I love this question. The answer is simple. Learn the tax rules as they apply to your business. And prioritize compliance with the rules BEFORE an audit is generated.
By the time an audit is generated, your records are either good or they’re not. You have taxed the transactions in the audit period correctly, or you haven’t. You have paid sales or use tax due on your purchases, or you haven’t. You have receipts and other documentation needed to conduct the audit, or you don’t.
Most shortcomings, in terms of getting documentation, can be overcome. But there are some things that cannot be overcome. We can secure exemption and resale certificates to prove sales should not have been taxed, assuming you didn’t fail to collect tax in error. We can ask customers to reimburse you if you didn’t charge tax on taxable sales. We cannot do much to improve your situation if you did not pay sales or use tax on items you consumed.
Make no mistake, rehabilitating records takes time and will cost money that you could have saved if your records were ready for review.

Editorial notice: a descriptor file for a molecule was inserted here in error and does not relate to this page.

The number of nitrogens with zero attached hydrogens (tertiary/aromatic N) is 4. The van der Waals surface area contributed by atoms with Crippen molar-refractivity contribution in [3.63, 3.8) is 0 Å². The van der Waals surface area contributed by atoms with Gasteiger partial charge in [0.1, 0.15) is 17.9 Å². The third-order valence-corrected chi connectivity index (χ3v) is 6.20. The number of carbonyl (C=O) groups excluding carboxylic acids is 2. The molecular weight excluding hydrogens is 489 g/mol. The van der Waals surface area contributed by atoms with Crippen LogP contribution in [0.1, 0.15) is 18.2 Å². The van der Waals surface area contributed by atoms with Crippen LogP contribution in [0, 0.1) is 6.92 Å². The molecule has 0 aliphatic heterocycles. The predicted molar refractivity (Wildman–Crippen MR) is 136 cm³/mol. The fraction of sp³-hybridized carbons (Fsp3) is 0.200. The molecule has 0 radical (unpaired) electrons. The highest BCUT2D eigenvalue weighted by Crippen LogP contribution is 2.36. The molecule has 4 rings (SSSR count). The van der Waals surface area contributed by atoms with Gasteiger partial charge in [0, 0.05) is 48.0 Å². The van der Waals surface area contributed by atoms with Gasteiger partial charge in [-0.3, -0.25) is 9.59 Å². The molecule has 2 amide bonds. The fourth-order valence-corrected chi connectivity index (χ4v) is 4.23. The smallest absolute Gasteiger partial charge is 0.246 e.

When you get audited, pay attention to your results. FIX the areas of noncompliance. Be open when communicating your business with your advocate. Give them as much information as you can about what you do.
There is one thing that shocks most business owners: an auditor’s failure to identify an error does not mean that you don’t have tax exposure. It is common for people to say, “I was audited 3 years ago. The auditor didn’t tax this. Why is it being taxed now? I didn’t change how I do this.” The answer is “You were lucky 3 years ago. You didn’t handle it correctly in the last audit period. Your luck ran out. The tax is due.”
People do “graduate”, change their procedures, and get no tax due audit results. This is the goal…Avoid audit deficiencies by proactively addressing sales and use tax responsibilities before an audit is generated.